Job Analysis Detail

Why Should I Conduct a Job Analysis? What metrics do you use to identify your top performers?

Suppose that some customer service managers in one area of your organization are complaining about the computer-based training program. The managers complain that the training process does not address new systems and that their employees are not prepared once they return to the job. The employees complain that the practice modules and simulations aren't relevant to their jobs. Clearly, a new training curriculum is needed for these people, but how can you be sure that a new program is going to be any better than the old program? By conducting a job analysis study before tackling the problem of the new training curriculum, you can obtain valuable information about the job content, systems, standards, and demands. This information can be used to choose or develop a new customer service training program.


AIMM's JOBCalculator can be used as a starting point for developing a variety of human performance management and development programs, including employment tests, hiring interviews, performance evaluations, and determining training needs. A job analysis is an efficient, cost-effective way to gather useful information about a job. Once this information has been collected, it can be used over and over again (with appropriate updates) for many different purposes.

Many organizations decide to use generic products (for example, employment tests, hiring interview questions, training programs, and performance evaluation forms) that apply to a variety of jobs in different organizations. However, if you conduct a job analysis, you will have specific information that will allow you to create programs that are tailored to the unique demands of the jobs in your organization. Research shows that programs based on job analysis results are more effective and more readily accepted by employees than comparable generic programs. Even if you decide to use generic human performance management programs, job analysis information will help you select the most appropriate products.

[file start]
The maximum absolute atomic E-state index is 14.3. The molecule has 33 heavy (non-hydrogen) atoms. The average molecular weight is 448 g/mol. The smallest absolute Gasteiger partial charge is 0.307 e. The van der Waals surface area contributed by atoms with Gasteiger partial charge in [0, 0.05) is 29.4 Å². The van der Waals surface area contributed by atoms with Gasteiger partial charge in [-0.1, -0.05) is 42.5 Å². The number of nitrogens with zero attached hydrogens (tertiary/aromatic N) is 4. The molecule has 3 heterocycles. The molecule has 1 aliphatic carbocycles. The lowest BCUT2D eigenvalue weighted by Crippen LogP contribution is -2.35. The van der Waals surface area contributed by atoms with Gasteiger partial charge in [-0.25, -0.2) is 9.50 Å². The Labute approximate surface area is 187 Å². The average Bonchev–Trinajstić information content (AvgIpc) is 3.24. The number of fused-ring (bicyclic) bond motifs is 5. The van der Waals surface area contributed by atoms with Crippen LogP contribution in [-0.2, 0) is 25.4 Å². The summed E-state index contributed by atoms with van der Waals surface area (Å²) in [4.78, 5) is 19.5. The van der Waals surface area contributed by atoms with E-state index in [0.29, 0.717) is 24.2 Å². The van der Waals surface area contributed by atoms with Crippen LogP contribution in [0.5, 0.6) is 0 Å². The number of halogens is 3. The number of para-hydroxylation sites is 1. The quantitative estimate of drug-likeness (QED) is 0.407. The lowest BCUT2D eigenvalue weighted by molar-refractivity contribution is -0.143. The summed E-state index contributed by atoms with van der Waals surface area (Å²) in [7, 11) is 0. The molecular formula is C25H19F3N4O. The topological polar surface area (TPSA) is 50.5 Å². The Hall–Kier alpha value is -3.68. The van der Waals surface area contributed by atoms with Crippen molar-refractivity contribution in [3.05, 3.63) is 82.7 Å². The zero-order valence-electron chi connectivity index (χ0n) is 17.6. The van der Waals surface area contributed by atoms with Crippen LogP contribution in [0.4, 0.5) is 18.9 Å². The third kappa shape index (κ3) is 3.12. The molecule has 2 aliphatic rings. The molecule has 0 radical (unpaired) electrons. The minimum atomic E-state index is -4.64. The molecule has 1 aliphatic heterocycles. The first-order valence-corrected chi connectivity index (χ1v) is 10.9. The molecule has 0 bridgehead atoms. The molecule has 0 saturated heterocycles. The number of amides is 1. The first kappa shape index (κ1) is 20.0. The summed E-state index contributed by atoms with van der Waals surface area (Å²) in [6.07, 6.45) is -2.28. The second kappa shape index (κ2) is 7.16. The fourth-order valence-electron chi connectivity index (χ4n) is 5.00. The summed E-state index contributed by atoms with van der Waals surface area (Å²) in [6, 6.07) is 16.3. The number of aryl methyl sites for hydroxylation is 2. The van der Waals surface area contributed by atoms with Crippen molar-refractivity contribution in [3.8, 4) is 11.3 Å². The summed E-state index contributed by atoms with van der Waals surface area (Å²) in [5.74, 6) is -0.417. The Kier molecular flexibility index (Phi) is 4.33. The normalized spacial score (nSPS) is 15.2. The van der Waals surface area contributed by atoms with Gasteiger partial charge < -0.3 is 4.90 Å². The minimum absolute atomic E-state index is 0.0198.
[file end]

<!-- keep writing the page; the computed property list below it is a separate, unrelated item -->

There are some important legal reasons to conduct job analyses. In 1964, Congress passed landmark legislation intended to reduce discrimination in the workplace. This law covers nearly all companies that have 15 or more employees. The Uniform Guidelines on Employee Selection Procedures (1978) addresses the legality of human resource programs in organizations (including an organization's recruiting, hiring, and promotion procedures). The guidelines emphasize that an organization's human resource programs should be job-related, in other words, based on the actual content and requirements of the jobs. A properly performed job analysis can (1) define the actual content of jobs, and (2) help to ensure that human resource programs based on the job analysis are legally defensible.

More recently, Congress passed the Americans With Disabilities Act (ADA, 1990), aimed at reducing workplace discrimination against people with disabilities. This law also covers nearly all companies that have 15 or more employees. A job analysis can be used to define the essential elements of the job, including the physical demands that the work requires. Job analysis, along with a review of the selection and promotion systems that you use, will help ensure that your hiring and promotion practices are fair and legally defensible. While a job analysis alone does not provide insurance against legal challenges, it is a key element in designing human performance management and development systems that can stand up to legal challenges.

What Types of Information Can be Generated?

Below is a list of some information that can be generated from a job analysis:

  • Major job functions or duties
  • Work tasks
  • Future impact
  • Skills or competencies
  • Critical situations faced by job holders
  • Work related knowledge
  • Performance standards and rating scales
  • Work environment factors
  • Decision making authority
  • Typical-day descriptions
  • Training requirements
  • Certification requirements
  • Competency models
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